The Business of Boudoir »

No Man’s Land

Meghan Garner Portrait DesignsPIN“I wish I could get my clients to pay that much for an album!”

“My market just won’t support that kind of sale.”

“If I hear one more person tell me to ‘work smarter, not harder’, I’m going to end up on the news tomorrow.”

Raise your hand if you’ve ever identified with those statements. (pssst – if you’re not raising your hand, you’re a dirty liar.) It’s true. We’ve all been there. But the great news is that you don’t have to stay there. In fact, the solution to your problem may actually be very simple:

You may be stuck in no man’s land.

Think of the Boudoir Business as a Restaurant wine list. If you’re on a budget, or you just can’t really tell the difference between a $5 bottle of wine and a $50 bottle of wine (no shame!), then you’re going to opt for one of the cheapest options. But if you really want to treat yourself and splurge on a nice bottle, and you value good wine enough to know what the best is, then you’re headed straight for the most expensive options. No one spends any time in the middle.

Our industry is much the same: On one end, those looking for the $50 session+DVD, on the other those looking for the best quality. To the latter, price is an indicator of that quality they seek. There are very few clients spending any time in the middle.

Here’s the dirty details: When opened my doors I set myself squarely in no-man’s land. I wasn’t going to be the cheapest on the block, but I didn’t want to price myself out of the game, either. For the first few months, my average sales were about $400. By the end of the first year, I’d gotten that number up to about $800, but the number of clients in the door was dismal. I didn’t always manage to even get one client in every month, and my busiest ever had three.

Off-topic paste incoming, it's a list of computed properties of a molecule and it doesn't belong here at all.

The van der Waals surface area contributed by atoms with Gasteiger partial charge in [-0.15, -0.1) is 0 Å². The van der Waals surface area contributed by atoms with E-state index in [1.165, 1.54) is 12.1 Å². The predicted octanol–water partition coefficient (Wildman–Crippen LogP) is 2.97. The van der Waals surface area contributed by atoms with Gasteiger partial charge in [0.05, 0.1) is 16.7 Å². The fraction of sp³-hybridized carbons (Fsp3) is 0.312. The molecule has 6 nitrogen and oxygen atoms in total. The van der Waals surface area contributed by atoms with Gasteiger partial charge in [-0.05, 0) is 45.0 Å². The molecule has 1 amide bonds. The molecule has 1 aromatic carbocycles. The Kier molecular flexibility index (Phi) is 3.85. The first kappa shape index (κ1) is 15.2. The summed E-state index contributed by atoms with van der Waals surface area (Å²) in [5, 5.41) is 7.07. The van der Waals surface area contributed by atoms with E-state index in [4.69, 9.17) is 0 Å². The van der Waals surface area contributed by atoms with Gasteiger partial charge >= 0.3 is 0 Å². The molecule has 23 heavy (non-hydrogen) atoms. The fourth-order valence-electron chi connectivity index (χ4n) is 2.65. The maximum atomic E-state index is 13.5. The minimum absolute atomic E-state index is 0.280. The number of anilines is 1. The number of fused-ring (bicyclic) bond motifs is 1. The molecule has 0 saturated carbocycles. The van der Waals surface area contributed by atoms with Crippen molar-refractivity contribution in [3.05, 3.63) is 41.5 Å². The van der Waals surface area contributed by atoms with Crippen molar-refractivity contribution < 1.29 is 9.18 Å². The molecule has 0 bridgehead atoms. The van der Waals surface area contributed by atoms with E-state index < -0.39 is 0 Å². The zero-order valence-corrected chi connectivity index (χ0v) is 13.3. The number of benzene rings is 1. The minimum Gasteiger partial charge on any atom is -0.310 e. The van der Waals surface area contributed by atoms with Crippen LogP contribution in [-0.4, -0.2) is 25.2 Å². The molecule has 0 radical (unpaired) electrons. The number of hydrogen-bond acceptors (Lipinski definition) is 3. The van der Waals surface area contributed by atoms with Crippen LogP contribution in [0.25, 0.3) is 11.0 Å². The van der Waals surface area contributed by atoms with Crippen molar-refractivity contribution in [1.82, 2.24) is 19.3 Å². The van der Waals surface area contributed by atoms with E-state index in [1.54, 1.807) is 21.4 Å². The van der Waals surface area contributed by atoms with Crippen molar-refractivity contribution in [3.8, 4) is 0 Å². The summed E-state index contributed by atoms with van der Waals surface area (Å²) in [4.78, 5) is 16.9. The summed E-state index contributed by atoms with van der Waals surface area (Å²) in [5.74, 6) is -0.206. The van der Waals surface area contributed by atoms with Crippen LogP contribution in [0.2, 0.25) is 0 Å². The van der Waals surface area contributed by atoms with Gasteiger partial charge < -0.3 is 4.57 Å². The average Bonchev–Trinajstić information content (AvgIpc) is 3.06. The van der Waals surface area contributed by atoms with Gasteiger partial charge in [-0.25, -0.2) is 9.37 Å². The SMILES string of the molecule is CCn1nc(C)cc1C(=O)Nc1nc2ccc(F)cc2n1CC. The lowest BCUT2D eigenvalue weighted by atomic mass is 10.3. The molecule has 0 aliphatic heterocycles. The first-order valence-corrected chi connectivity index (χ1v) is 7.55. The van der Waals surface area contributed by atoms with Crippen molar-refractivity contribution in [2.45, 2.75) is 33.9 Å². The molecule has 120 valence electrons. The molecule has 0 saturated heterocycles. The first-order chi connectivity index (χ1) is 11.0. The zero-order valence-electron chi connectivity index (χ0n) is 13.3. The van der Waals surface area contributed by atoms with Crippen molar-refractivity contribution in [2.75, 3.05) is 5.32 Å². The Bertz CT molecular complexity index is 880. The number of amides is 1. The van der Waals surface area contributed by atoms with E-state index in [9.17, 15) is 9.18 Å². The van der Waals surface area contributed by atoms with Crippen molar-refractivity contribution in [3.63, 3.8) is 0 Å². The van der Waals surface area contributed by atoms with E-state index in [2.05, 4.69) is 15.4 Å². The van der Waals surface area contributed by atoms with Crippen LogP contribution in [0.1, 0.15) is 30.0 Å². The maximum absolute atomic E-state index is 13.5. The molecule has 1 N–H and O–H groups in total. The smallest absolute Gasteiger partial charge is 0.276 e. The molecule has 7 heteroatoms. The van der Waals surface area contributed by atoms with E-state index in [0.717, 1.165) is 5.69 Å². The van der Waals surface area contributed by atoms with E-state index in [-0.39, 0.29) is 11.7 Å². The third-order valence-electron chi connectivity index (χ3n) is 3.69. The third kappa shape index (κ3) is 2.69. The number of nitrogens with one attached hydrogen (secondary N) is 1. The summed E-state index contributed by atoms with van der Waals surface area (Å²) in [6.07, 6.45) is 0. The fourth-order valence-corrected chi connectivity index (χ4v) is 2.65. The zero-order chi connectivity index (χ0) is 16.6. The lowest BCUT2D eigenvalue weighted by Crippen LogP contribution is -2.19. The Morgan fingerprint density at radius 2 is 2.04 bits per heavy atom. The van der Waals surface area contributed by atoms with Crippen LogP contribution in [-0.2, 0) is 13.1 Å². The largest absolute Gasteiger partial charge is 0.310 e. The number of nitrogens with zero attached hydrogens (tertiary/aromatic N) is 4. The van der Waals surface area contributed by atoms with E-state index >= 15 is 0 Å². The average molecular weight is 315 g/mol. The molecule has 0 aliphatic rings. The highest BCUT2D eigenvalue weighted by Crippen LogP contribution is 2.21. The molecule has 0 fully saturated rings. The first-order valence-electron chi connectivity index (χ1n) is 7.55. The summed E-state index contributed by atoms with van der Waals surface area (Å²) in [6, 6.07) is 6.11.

Realizing that I’d rather go out of business than continue to run myself into the ground for nothing, I raised my prices and redesigned my menu. I was more than half convinced that the flow of clients would dwindle to nothing, but to my surprise, it was as though the floodgates had opened. Now, less than one year down the road, my average sale is $1800 and growing. My busiest month since the change had 10 boudoir clients, and my slowest 3. I’m not where I want to be, yet, but I’m a heck of a lot closer.

Is there any guarantee that your experience will be the same as mine? Of course not. But the statistics support the principle. Clients are either looking for a bargain, or looking for the best. Find a way to get yourself out of no-man’s land.

Meghan Garner

Meghan Garner is a Bryan, TX based boudoir photographer whose camera travels with her around the world. She is a Certified Professional Photographer known for her intimate, emotional photographic style.

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  • August 27, 2014 - 4:25 PM

    Petra Herrmann - THIS.IS.AWESOME!ReplyCancel

  • August 27, 2014 - 9:21 PM

    Elizabeth Zimmerman - This is just fabulous & EXACTLY what I needed to read. I just raised my prices quite substantially and have been second guessing myself… Now I feel better! 🙂ReplyCancel

    • August 27, 2014 - 9:49 PM

      Meg - Elizabeth, I’m so glad this was well-timed for you! Don’t second guess that positive change, choose to believe that your services and product are worth it!ReplyCancel

  • August 27, 2014 - 9:26 PM

    Jillian - I had the same experience after I decided to let go of all other business except portraits for women. My average sale was $750; I finally said f*ck it and raised my prices a (ridiculous, I thought) amount.

    Suddenly my inquiries and bookings spiked, and I was able to raise my average to $2250 and maintained it the last 18 months. I’m consistently busy and **HAPPY** with the clients that come to me: they are excited, appreciative and generally amazing.

    Great advice!ReplyCancel

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